- Received October 30, 2009.
- Revision received October 30, 2009.
- Accepted November 19, 2009.
- ↵Townend E, Brady M, McLaughlan K. A systematic evaluation of the adaptation of depression diagnostic methods for stroke survivors who have aphasia. Stroke. 2007; 38: 3076–3083.
- ↵Hilari K, Owen S, Farrelly SJ. Proxy and self-report agreement on the stroke and aphasia quality of life scale-39. J Neurol Neurosurg Psychiatry. 2007; 78: 1072–1075.
- ↵Williams LS, Bakas T, Brizendine E, Plue L, Tu W, Hendrie H, Kroenke K. How valid are family proxy assessments of stroke patients’ health-related quality of life? Stroke. 2006; 37: 2081–2085.
- ↵Duncan PW, Lai SM, Tyler D, Perera S, Reker DM, Studenski S. Evaluation of proxy responses to the stroke impact scale. Stroke. 2002; 33: 2593–2599.
- ↵Herrmann N, Black SE, Lawrence J, Szekely C, Szalai JP. The Sunnybrook Stroke Study: a prospective study of depressive symptoms and functional outcome. Stroke. 1998; 29: 618–624.
- ↵House A, Knapp P, Bamford J, Vail A. Mortality at 12 and 24 months after stroke may be associated with depressive symptoms at 1 month. Stroke. 2001; 32: 696–701.
- ↵Giaquinto S, Spiridigliozzi C, Caracciolo B. Can faith protect from emotional distress after stroke? Stroke. 2007; 38: 993–997.
- ↵Morgenstern LB, Smith MA, Lisabeth LD, Risser JM, Uchino K, Garcia N, Longwell PJ, McFarling DA, Akuwumi O, Al-Wabil A, Al-Senani F, Brown DL, Moye LA. Excess stroke in Mexican Americans compared with non-Hispanic whites: the Brain Attack Surveillance in Corpus Christi project. Am J Epidemiol. 2004; 160: 376–383.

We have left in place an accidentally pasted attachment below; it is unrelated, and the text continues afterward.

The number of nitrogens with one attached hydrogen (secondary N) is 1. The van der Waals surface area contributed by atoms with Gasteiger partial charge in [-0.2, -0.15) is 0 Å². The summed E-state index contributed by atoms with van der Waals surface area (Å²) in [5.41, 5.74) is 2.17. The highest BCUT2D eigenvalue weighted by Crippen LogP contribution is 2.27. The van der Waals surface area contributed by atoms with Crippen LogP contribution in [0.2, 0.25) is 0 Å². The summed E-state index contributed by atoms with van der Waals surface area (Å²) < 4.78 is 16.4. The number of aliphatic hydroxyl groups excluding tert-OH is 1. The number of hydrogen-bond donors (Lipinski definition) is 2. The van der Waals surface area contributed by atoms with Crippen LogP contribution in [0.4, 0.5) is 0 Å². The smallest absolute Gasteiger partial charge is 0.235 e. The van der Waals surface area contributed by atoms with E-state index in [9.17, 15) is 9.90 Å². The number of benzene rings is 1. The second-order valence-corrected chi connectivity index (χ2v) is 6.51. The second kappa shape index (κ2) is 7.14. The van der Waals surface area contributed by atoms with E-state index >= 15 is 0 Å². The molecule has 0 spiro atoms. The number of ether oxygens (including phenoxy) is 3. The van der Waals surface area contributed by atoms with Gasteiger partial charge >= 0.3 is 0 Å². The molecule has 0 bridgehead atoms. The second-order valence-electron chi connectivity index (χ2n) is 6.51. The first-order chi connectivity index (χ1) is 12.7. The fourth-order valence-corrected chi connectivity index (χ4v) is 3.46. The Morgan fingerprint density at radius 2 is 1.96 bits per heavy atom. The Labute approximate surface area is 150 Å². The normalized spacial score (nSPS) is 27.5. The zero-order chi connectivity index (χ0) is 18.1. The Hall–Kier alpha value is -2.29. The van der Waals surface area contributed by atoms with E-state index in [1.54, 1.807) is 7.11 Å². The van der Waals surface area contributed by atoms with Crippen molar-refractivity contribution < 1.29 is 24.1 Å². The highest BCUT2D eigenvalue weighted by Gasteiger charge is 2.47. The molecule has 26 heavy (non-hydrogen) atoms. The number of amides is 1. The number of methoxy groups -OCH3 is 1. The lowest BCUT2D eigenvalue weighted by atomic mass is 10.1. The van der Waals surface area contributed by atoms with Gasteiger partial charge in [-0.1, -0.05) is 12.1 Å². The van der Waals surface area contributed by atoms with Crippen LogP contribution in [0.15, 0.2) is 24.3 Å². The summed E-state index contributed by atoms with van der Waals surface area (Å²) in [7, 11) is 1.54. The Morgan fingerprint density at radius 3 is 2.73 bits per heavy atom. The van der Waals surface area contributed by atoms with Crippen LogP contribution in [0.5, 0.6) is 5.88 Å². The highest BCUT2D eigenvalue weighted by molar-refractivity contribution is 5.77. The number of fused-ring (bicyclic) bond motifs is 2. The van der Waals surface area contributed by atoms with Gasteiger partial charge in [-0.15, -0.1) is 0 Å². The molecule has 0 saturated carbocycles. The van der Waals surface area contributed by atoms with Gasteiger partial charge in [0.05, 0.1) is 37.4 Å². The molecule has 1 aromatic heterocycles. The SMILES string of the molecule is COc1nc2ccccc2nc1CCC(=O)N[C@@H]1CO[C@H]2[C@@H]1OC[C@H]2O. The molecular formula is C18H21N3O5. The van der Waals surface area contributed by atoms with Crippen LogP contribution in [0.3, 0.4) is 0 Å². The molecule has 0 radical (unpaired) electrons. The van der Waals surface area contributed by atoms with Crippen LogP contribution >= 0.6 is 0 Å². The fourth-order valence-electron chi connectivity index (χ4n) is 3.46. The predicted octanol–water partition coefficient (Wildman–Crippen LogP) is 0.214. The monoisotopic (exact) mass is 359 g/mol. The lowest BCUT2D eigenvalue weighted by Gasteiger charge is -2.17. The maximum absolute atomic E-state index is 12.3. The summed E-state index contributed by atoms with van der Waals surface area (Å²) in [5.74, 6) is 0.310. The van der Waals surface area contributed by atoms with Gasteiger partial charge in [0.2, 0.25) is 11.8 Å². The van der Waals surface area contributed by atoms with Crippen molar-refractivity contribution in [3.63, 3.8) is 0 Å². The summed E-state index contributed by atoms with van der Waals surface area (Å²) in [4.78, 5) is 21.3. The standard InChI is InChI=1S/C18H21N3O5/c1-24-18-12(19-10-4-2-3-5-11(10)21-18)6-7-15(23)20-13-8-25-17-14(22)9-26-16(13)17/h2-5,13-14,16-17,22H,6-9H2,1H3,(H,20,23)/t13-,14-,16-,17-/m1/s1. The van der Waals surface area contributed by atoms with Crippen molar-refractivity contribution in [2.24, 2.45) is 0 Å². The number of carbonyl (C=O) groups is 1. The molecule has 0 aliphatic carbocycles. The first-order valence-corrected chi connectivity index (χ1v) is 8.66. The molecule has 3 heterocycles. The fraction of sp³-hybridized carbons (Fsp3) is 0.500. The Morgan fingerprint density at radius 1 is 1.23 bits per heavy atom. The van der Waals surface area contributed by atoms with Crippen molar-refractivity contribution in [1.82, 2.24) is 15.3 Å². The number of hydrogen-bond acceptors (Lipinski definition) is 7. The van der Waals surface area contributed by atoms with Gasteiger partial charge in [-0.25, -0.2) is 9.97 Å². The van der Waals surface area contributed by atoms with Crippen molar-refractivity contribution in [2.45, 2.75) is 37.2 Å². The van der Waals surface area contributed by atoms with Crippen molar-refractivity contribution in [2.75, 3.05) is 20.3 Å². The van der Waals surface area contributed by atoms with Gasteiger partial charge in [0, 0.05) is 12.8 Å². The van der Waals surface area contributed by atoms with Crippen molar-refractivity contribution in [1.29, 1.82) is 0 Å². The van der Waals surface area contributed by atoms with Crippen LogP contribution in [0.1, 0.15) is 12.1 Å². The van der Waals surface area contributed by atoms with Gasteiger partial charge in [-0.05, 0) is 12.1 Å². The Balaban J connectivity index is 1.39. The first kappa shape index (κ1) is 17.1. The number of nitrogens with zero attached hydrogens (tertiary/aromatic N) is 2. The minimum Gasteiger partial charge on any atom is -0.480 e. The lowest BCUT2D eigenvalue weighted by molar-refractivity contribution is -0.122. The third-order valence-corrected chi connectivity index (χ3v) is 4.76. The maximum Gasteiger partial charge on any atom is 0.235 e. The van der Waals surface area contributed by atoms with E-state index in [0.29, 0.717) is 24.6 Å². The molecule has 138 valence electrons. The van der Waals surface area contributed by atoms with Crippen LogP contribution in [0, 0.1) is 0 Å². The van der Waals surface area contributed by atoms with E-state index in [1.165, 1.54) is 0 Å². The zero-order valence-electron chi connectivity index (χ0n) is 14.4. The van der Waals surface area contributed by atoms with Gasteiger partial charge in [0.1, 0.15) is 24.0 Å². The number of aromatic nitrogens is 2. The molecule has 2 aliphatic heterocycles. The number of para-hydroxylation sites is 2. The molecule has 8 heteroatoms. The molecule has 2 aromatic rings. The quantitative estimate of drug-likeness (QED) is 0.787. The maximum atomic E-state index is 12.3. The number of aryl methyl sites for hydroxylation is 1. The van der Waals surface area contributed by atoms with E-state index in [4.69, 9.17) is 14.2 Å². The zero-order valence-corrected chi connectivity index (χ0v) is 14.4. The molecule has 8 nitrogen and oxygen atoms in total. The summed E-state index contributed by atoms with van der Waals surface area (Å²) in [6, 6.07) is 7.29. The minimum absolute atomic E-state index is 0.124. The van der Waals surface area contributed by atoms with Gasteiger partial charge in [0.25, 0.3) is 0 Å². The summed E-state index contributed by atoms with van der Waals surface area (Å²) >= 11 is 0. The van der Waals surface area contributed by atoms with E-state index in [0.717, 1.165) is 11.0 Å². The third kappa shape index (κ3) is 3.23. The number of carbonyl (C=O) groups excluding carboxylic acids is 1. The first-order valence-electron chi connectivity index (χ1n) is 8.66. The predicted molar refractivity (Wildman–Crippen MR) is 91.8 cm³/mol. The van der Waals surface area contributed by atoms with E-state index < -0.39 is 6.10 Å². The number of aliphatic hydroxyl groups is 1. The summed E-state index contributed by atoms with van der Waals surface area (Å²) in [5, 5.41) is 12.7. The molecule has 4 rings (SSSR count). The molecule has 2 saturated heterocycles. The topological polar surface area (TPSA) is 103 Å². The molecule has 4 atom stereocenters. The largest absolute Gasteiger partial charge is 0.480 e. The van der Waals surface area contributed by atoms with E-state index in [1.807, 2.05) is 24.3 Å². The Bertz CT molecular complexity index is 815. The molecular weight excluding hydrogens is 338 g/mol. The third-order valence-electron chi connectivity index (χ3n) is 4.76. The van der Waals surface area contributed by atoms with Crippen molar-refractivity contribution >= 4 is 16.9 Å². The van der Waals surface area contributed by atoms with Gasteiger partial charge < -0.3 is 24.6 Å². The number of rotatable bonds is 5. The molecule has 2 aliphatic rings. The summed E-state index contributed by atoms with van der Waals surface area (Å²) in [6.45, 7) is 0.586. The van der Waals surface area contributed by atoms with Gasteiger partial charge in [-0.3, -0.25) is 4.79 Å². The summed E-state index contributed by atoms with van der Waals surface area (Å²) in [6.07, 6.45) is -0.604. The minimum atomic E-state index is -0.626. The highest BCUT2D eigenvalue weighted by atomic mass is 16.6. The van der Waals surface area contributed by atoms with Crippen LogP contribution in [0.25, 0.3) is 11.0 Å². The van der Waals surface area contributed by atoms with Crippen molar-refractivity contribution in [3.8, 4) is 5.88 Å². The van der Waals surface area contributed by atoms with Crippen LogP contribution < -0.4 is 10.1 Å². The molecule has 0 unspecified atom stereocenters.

- ↵Williams LS, Brizendine EJ, Plue L, Bakas T, Tu W, Hendrie H, Kroenke K. Performance of the PHQ-9 as a screening tool for depression after stroke. Stroke. 2005; 36: 635–638.
- ↵Altman D. Practical statistics for medical research. London: Chapman and Hall; 1991.
- ↵Fleiss J. Statistical Methods for Rates and Proportions. New York, NY: John Wiley & Sons; 1981.
- ↵Carroll RJ, Ruppert D, Stefanski LA. Measurement Error in Non-Linear Models. New York, NY: Wiley; 1995.
- ↵Berg A, Lonnqvist J, Palomaki H, Kaste M. Assessment of depression after stroke: a comparison of different screening instruments. Stroke. 2009; 40: 523–529.
- ↵Ellis BH, Bannister WM, Cox JK, Fowler BM, Shannon ED, Drachman D, Adams RW, Giordano LA. Utilization of the propensity score method: an exploratory comparison of proxy-completed to self-completed responses in the Medicare Health Outcomes Survey. Health Qual Life Outcomes. 2003; 1: 47.